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GIA Lab Reports
The inside of one of the newer GIA Reports
GIA Lab Reports- The Gold
Standard in Diamond Grading

This Section deals with GIA Reports & lab reports in general as well as the phrase "GIA certified diamonds". If you are shopping for a diamond, or own one and are curious about it's value, the diamond's grade is critical and as a result, so is a GIA Report.Two diamonds that might look similar can have vastly different values. When it comes to high dollar diamonds, even slight differences in appearance (grades) can create HUGE price differences.

gia dept and table percentages
On newer GIA reports, the design of which
was introduced 1/1/06, depth and table
measurements are presented as a diagram

A GIA Report does not mean the diamond is a "GIA certified diamond"-- The GIA does not certify diamonds

We'll just make that clear right off the bat. If you see an "estimate" on a gem lab report, it's not a GIA Report. They do not appraise the value, the GIA grades the color, the weight, depth, table and so on.

The price difference between two diamonds that look similar to the naked eye

We'll take two hypothetical diamonds and assume both have been graded by GIA. Both are really well cut. One is a D Internally Flawless 2.00ct Round Brilliant worth in the range of $70K+. The other is a E/VVS1 2.00ct Round Brilliant that weighs in around $46k+. The imperfection which constitutes a VVS1 is microscopic- yet it can cost the cutter $24,000 in this hypothetical example.
To prove a D/IF is actually Internally Flawless (IF), no dealer will accept anything short of a GIA report. How much would a dealer pay for the same D/Internally Flawless Diamond prior to GIA grading it?
colored diamond grading
See colorless diamond grading with photos, See yellow diamond grading with photos,
See pink diamond grading with photos, See orange diamond grading with photos
See D color to Fancy Vivid yellow diamond color grading chart

Based on our market experience, dealers might try to buy it for the price of an F/VS2.

If you go to sell any valuable
diamond back to a dealer, his/her
first question will be,
"Is there a GIA Report?"

Let's assume the highest price a dealer might pay would be the price of E color VVS1. At least 35% less- which can amount to well over $20k. For this reason, cutters need to use GIA - there's a lot of money at stake. For the same reason, as a buyer, GIA is essential.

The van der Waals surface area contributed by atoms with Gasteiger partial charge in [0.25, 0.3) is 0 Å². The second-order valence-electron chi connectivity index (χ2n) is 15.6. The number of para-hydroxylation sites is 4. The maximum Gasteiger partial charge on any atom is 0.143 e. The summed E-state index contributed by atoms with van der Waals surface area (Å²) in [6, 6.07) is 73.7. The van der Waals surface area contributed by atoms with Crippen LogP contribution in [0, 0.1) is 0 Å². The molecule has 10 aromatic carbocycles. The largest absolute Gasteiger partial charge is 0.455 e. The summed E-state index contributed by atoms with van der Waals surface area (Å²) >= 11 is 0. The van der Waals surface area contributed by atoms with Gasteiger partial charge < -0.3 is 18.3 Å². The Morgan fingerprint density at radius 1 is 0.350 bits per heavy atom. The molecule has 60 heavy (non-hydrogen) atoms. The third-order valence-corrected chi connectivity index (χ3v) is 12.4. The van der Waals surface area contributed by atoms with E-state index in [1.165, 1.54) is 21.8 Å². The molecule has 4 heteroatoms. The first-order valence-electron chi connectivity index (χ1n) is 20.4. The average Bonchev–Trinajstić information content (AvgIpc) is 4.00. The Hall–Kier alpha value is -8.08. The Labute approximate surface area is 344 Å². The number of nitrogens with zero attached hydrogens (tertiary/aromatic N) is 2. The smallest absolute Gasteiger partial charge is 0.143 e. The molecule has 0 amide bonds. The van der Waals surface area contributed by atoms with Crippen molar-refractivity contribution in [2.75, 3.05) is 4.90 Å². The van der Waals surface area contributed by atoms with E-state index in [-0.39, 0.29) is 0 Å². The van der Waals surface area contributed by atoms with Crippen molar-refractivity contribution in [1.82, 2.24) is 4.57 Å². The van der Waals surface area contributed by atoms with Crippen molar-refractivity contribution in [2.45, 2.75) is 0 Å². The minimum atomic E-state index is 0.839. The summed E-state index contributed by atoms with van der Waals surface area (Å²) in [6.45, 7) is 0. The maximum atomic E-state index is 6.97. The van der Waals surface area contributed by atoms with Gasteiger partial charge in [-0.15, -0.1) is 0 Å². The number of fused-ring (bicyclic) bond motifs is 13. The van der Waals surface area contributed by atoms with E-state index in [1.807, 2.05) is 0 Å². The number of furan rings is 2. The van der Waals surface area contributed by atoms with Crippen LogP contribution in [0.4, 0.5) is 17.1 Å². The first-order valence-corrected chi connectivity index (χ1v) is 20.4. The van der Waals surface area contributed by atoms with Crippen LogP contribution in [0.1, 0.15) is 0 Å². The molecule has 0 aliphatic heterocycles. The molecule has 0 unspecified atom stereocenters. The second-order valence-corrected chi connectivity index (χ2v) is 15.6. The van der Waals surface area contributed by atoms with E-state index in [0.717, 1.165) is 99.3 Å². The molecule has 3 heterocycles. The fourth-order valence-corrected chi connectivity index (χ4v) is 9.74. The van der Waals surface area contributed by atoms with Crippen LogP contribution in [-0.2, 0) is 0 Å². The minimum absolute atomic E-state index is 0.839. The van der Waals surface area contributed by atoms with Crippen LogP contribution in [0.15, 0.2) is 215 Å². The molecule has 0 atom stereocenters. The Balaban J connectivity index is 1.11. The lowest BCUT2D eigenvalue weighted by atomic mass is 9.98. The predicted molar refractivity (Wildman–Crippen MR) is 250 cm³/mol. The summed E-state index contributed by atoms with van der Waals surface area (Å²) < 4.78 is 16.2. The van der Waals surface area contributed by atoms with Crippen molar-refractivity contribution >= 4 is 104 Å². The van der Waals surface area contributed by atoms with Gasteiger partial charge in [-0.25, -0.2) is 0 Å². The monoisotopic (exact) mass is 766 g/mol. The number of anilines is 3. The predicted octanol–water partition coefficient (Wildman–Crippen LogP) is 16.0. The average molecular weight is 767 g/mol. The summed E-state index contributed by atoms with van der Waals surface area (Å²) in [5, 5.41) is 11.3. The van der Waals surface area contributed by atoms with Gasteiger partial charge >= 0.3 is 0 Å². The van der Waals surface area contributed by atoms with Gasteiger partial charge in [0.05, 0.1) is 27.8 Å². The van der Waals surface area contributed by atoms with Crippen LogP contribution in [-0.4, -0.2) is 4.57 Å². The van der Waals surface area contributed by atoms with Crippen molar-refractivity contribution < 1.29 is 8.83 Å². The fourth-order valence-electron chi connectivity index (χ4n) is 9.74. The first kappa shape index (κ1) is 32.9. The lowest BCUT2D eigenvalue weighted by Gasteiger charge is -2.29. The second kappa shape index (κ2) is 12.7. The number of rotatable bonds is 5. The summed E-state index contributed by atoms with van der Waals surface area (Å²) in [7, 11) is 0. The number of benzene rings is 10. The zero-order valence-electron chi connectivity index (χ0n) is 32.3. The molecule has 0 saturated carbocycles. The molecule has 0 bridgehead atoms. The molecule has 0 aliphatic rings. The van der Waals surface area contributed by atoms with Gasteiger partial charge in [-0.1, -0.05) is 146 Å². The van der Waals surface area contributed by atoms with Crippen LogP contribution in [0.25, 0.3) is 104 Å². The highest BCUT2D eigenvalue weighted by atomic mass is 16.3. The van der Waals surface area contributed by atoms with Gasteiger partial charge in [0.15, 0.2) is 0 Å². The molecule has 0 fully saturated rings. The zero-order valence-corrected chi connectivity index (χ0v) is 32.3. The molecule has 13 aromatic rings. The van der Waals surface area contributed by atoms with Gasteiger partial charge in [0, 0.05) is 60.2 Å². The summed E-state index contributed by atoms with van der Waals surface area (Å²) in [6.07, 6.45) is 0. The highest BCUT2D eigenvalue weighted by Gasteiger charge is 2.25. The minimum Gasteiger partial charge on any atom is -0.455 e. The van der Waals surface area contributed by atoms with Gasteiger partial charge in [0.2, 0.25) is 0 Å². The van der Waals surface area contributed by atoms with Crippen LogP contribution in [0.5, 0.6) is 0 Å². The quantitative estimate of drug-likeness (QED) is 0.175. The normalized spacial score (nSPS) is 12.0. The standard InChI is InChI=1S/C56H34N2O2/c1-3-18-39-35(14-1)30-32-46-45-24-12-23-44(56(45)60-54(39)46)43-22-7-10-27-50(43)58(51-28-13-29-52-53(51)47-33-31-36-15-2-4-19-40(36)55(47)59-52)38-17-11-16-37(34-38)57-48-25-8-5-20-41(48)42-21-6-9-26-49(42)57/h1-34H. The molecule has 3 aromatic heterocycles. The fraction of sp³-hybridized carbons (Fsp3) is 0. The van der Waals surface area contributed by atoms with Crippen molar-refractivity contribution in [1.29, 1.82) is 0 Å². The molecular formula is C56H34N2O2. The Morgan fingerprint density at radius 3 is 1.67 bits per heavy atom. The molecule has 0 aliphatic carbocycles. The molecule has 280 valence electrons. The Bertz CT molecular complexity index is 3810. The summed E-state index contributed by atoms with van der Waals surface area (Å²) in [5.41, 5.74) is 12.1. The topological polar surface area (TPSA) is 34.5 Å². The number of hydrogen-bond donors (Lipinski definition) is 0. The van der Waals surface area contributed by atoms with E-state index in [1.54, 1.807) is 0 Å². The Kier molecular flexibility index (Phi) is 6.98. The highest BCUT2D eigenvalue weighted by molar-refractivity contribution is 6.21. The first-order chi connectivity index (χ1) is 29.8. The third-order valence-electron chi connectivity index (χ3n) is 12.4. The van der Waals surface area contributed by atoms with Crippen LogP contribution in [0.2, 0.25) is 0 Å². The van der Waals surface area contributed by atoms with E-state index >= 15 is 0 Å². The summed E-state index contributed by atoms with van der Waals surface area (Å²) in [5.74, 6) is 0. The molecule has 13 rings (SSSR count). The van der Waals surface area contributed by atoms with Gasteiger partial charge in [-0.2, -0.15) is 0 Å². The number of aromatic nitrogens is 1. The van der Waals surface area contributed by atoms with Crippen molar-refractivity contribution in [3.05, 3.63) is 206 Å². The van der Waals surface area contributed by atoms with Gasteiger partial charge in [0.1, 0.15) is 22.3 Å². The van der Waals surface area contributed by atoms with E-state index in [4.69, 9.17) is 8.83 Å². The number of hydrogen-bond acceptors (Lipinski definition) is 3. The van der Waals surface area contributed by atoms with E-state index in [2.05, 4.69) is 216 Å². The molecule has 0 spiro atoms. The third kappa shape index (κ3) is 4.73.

Should you buy a diamond without a GIA Report?

A GIA Report backs up the claims of the seller regarding the diamond grade. There's simply no reason to risk buying a "high grade" diamond without a GIA Report. When I say "high grade" that means top dollar diamonds in any particular range. For example: A 1.00ct diamond for $2500 versus as .50 carat diamond for $2500. The 1.00ct is an inexpensive stone, the 1/2 carat, "high grade". If we are speaking of colorless diamonds, I'm talking about I color and better- SI2 clarity and better.
gia report
The outside unfolded copy of a genuine GIA Report -
It will say it's a GIA Report on the front
Color grades of J-K-L-M, and imperfect diamonds are more feasible without GIA (or with lesser reports). Again, an $8000 two carat diamond is actually "cheap". Remember, a well cut H/SI1 2.00 Round diamond with GIA report can cost $20k. Now, if it was a 1.00ct at $8000- then it had BETTER have a GIA report. But if you are talking about a lower grade, many times the cost of the GIA Lab Report represents too high a percentage of the potential selling cost.

What about other reports?

The main danger is the representation of a diamond with a lesser report as equal to a diamond of the same grade issued by GIA. It's widely reputed that some of the non GIA labs are more lenient than GIA. Some sellers may suggest that grades issued by one of the main non GIA labs is simply "one off". Their contention might be that an EGL G/VS2 is equivalent to a GIA H/SI1. That assumption overlooks the facts.
Ethical dealers won't use any such formula. Dealers will ONLY pay top dollar for any given grade, if that grade was issued by GIA. It seems that there is a problem with sellers that understand the difference between the labs purposely blurring the lines. Take a hypothetical diamond. It's legitimate grade is K/SI1. GIA gives it K/SI1. Another lab gives it J/VS2 (or I/VS2). If both dealers were charging the same price, a buyer unfamiliar with the information in this article might reasonably assume the guy selling the I/VS2 was less expensive.
When the lesser reports are used in this manner, it smells like misrepresentation. After all, if the seller knows all this stuff, and we must assume that- as a dealer they do, why not tell the buyer?

GIA Reports